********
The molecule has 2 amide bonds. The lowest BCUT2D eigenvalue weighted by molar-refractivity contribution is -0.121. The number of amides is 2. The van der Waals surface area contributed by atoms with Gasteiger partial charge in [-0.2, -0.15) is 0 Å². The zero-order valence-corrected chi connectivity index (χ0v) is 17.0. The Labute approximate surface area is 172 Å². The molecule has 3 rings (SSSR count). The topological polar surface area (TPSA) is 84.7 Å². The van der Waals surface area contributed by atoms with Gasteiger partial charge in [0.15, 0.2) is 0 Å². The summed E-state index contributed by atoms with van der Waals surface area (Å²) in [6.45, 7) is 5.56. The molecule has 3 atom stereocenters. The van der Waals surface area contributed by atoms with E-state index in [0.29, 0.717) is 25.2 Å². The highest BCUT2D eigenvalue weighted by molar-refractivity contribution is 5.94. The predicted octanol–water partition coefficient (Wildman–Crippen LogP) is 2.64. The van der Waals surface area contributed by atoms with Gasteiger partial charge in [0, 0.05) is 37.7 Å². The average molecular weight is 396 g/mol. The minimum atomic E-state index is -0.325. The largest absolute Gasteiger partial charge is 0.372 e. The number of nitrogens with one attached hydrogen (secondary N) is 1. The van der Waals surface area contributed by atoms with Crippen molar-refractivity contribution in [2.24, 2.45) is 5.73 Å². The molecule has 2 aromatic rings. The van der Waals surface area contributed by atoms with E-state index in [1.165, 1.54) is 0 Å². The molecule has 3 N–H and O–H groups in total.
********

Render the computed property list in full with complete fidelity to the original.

The molecule has 2 amide bonds. The lowest BCUT2D eigenvalue weighted by molar-refractivity contribution is -0.121. The number of amides is 2. The van der Waals surface area contributed by atoms with Gasteiger partial charge in [-0.2, -0.15) is 0 Å². The zero-order valence-corrected chi connectivity index (χ0v) is 17.0. The Labute approximate surface area is 172 Å². The molecule has 3 rings (SSSR count). The topological polar surface area (TPSA) is 84.7 Å². The van der Waals surface area contributed by atoms with Gasteiger partial charge in [0.15, 0.2) is 0 Å². The summed E-state index contributed by atoms with van der Waals surface area (Å²) in [6.45, 7) is 5.56. The molecule has 3 atom stereocenters. The van der Waals surface area contributed by atoms with E-state index in [0.29, 0.717) is 25.2 Å². The highest BCUT2D eigenvalue weighted by molar-refractivity contribution is 5.94. The predicted octanol–water partition coefficient (Wildman–Crippen LogP) is 2.64. The van der Waals surface area contributed by atoms with Gasteiger partial charge in [0, 0.05) is 37.7 Å². The average molecular weight is 396 g/mol. The minimum atomic E-state index is -0.325. The largest absolute Gasteiger partial charge is 0.372 e. The number of nitrogens with one attached hydrogen (secondary N) is 1. The van der Waals surface area contributed by atoms with Crippen molar-refractivity contribution in [2.24, 2.45) is 5.73 Å². The molecule has 2 aromatic rings. The van der Waals surface area contributed by atoms with E-state index in [1.165, 1.54) is 0 Å². The molecule has 3 N–H and O–H groups in total.